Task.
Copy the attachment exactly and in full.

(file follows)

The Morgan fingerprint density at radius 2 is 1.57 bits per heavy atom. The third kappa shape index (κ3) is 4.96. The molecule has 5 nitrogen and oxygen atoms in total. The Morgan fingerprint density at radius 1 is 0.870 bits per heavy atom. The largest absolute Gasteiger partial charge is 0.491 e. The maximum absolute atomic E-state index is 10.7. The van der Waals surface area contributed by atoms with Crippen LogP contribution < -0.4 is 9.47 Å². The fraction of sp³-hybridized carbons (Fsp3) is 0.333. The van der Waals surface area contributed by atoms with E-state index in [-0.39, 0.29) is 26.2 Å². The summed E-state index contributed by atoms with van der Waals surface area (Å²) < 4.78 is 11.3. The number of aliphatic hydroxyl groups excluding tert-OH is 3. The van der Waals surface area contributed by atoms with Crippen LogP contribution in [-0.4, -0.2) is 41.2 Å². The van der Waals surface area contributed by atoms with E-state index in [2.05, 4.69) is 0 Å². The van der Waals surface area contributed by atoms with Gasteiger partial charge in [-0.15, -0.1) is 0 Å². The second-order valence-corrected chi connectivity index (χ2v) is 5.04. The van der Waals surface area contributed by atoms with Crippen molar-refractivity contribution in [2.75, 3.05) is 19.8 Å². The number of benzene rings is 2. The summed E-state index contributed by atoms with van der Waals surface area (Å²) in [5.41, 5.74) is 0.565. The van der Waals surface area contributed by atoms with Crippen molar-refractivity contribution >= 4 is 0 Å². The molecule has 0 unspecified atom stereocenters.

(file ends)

The Morgan fingerprint density at radius 2 is 1.57 bits per heavy atom. The third kappa shape index (κ3) is 4.96. The molecule has 5 nitrogen and oxygen atoms in total. The Morgan fingerprint density at radius 1 is 0.870 bits per heavy atom. The largest absolute Gasteiger partial charge is 0.491 e. The maximum absolute atomic E-state index is 10.7. The van der Waals surface area contributed by atoms with Crippen LogP contribution < -0.4 is 9.47 Å². The fraction of sp³-hybridized carbons (Fsp3) is 0.333. The van der Waals surface area contributed by atoms with E-state index in [-0.39, 0.29) is 26.2 Å². The summed E-state index contributed by atoms with van der Waals surface area (Å²) < 4.78 is 11.3. The number of aliphatic hydroxyl groups excluding tert-OH is 3. The van der Waals surface area contributed by atoms with Crippen LogP contribution in [-0.4, -0.2) is 41.2 Å². The van der Waals surface area contributed by atoms with E-state index in [2.05, 4.69) is 0 Å². The van der Waals surface area contributed by atoms with Gasteiger partial charge in [-0.15, -0.1) is 0 Å². The second-order valence-corrected chi connectivity index (χ2v) is 5.04. The van der Waals surface area contributed by atoms with Crippen molar-refractivity contribution in [2.75, 3.05) is 19.8 Å². The number of benzene rings is 2. The summed E-state index contributed by atoms with van der Waals surface area (Å²) in [5.41, 5.74) is 0.565. The van der Waals surface area contributed by atoms with Crippen molar-refractivity contribution >= 4 is 0 Å². The molecule has 0 unspecified atom stereocenters.